VeriSign Admits it Was Hacked in SEC Filing

Posted on February 2, 2012

Reuters is reporting that VeriSign revealed it was hacked in an SEC filing. VeriSign does many extremely important things involving the Internet. They are in charge of some of the Internet's DNS infrastructure. They are the authoritative registry for .com and .net. They are also a leading provider of SSL certificates.

PC World reports that the hack took place in 2010, but was not disclosed by VeriSign IT staff to its upper management until last year. Then the hack still wasn't shared with the world until last October, when it revealed it was hacked several times.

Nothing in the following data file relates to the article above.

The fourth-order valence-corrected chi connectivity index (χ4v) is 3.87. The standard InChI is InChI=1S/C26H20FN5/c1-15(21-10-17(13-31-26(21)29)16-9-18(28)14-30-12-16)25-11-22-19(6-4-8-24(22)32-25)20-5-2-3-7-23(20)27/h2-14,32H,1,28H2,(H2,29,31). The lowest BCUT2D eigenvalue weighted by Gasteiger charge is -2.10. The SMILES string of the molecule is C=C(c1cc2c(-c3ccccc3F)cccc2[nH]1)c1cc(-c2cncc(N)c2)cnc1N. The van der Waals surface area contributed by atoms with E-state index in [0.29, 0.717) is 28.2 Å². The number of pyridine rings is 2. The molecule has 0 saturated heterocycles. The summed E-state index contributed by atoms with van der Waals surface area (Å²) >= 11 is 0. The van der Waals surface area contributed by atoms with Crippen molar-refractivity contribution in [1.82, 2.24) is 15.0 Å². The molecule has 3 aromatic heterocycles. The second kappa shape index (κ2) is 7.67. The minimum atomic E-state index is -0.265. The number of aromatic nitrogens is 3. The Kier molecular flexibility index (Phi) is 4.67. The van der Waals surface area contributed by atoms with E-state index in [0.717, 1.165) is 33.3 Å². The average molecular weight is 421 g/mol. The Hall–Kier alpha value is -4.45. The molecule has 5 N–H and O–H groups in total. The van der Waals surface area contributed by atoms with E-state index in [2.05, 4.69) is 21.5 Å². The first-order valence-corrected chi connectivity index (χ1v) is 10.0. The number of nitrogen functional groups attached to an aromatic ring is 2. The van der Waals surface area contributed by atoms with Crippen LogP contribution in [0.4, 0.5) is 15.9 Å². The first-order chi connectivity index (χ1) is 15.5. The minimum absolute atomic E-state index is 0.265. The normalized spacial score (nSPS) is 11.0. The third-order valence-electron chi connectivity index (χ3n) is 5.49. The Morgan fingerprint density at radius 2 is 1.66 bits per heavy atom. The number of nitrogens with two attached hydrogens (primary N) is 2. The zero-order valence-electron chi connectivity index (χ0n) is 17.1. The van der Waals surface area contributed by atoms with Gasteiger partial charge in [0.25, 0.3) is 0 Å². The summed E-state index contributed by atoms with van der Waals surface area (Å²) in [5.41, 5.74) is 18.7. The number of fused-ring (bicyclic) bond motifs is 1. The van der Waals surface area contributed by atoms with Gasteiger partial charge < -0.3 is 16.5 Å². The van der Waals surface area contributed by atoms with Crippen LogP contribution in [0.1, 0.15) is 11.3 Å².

Reuters says VeriSign believes the servers supporting its Domain Name System network was not breached. VeriSign's SSL products were acquired by Symantec in 2010. PC World says a Symantec spokesperson says the Trust Services (SSL), User Authentication (VIP) were not compromised by the hack mentioned in the VeriSign quarterly filing, so hopefully Verisign SSL certificates can all be trusted.

If the SSL technology was breached it could potentially allow criminals to create a fake SSL certificate for a major bank (or any other company) that browsers would automatically accept. Dmitri Alperovich, president of Asymmetric Cyber Operations, told Reuters, "you could create a Bank of America certificate or Google certificate that is trusted by every browser in the world."

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